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  • Micro-Review #127: North of Normal
    by Cea Sunrise Person

    Haven’t seen the movie, but the book tells an absorbing true story. Cea’s family leaves California in 1960s for the rugged wilderness of western Canada. The journey that follows takes her from a childhood spent in the bush to a First Nations reserve west of Calgary and then, after many colorful times with her inveterately contrary family, the runways of Europe as a fashion model.

    As a counter-culture family memoir, this story is unique. The wanderers never sought Shangri-la in the mountains of Canada. The goal was simply to escape civilization. Rules were meant to be bent or broken. Mom refused to hop off the hedonism train. Papa Dick wouldn’t stop getting naked at inappropriate times. It’s easy to imagine all this leading somewhere dark. Luckily for the reader, Cea has enough strength of character to bring us to a happy conclusion.

  • Micro-Review #126: Geniuses
    by Jonathan Reynolds

    From our Obscure Works file, here’s a 40-year-old play that’s guaranteed to make you laugh like a Filipino ferret. Four movie people are stranded together in the Philippines during a typhoon. While the blockbuster movie’s insanely expensive sets sink into the mud, a writer, an actor, an art director and a makeup artist take turns showing us just how out of whack they—and the movie business—are.

    The humor is bold and there’s no political correctness—and also nothing offputtingly heavy. The script is pure fun. You’ll read it in 90 minutes, and a year or two later you’ll read it again (for instance, after you’ve finished reading some dour tome that has been asking you to commit suicide). Reynolds was one of the uncredited writers on Apocalypse Now (two of his lines made it into the movie), and he clearly knows whereof he speaks in terms of the movie world. Find the book on Amazon or eBay. There are still a few old copies kicking around.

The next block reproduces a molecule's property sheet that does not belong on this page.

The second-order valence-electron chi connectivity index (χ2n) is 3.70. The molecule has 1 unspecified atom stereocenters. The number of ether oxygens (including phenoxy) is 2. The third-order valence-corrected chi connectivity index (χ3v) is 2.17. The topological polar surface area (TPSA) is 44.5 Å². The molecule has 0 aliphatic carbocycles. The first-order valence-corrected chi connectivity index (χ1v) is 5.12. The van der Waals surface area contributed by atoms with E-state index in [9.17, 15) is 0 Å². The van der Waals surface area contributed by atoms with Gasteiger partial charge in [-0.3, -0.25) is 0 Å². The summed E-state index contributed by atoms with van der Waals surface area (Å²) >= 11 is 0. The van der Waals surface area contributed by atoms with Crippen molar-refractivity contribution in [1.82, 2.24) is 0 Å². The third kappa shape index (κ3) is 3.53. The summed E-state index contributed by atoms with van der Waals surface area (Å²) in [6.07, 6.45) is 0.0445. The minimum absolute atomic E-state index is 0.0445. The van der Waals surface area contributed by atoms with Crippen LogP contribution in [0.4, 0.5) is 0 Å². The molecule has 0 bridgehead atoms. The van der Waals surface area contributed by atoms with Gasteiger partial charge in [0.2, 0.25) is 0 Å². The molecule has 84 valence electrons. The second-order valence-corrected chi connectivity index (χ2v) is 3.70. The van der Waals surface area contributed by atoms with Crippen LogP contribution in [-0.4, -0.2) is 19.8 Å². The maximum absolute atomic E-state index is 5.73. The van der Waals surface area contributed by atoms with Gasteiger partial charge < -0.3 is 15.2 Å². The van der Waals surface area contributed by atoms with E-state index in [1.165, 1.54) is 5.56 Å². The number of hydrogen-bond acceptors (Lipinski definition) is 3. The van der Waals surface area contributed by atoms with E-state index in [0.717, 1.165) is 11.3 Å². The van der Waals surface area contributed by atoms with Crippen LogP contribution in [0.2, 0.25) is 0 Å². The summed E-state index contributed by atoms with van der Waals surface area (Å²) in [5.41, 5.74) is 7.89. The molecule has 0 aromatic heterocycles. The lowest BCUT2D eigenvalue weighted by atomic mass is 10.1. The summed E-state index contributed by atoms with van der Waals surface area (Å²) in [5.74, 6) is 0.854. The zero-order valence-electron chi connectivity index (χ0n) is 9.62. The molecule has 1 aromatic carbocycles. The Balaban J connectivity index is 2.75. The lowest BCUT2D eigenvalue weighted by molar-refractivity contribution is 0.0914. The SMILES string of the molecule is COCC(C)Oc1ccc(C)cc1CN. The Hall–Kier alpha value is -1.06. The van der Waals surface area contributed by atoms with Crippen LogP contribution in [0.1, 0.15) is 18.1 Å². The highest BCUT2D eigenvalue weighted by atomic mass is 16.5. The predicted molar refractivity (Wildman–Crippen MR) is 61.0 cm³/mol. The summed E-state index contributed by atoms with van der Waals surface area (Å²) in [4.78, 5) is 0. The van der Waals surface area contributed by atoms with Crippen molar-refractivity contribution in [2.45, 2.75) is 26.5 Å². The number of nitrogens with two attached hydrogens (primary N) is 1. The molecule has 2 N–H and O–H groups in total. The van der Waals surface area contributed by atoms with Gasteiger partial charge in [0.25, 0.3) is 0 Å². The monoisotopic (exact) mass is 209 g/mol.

• Micro-Review #125: No Friend but the Mountains: Writing from Manus Prison
    by Behrouz Boochani

    A Kurdish asylum seeker flees Iran and boards a leaky boat chugging toward a better life in Australia. What follows are six years behind bars on Manus Island, Australia’s off-shore detention center north of Papua New Guinea. The conditions are harsh, the tropical weather is unforgiving, and freedom feels further away than ever.

    This “prison memoir” shows us the day-to-day challenges of living behind bars in a present-day hellhole, but it’s also short on personal details. For all the descriptions of cruelty, near starvation and poor sanitation, we never really come to know Boochani. What was his life like back in Iran? What about his family and his hopes for the future? Personal details are ignored in favor of theoretical ponderings about the kyriarchical system of oppression. We come to know the pain, but not the person who feels it. This creates an unfortunate distance between us and a man who suffers so needlessly for so long.

  • Micro-Review #124: The Last Woman
    by Jacqueline Druga

    Here is some bite-sized post-apocalyptic fiction about a woman who might be the last living female on earth. A virus has decimated humankind while Faye Wills lay in a coma. After waking up in a corpse-filled stadium, she has to repair her body and mind and find her way in a drastically changed world.

    As dark pop fiction, the story gets a B grade. The opening is too similar to 28 DAYS LATER, and plot contrivances do abound, but the spare prose and relentless pace keep you from asking too many pesky questions. It’s a short book (almost a novella), which is good if you just want a hit of pure escapism before tackling a heavier tale.

  • Micro-Review #123: Margery
    by Jeffrey Penn May

    Aging hiker Jeremy is keenly aware that the clock of life is ticking. To prepare for senescence, he finds soulful nourishment in lonesome backpacking trips through the mountains. One day he wanders off the beaten path and comes across a young couple who lead him to a hidden, bucolic community where life moves to strange rhythms and the denizens are so odd and inscrutable that maybe he’s dreaming the whole thing up.

    This literary meditation on death and aging is strangely captivating. Despite Jeremy’s doubts and fears, he gropes toward a kind of understanding. He avoids trite or banal answers and shows us the redeeming value of being honest and vulnerable when seeking emotional wisdom. His is a gentle, contemplative journey without superficiality or pretense.

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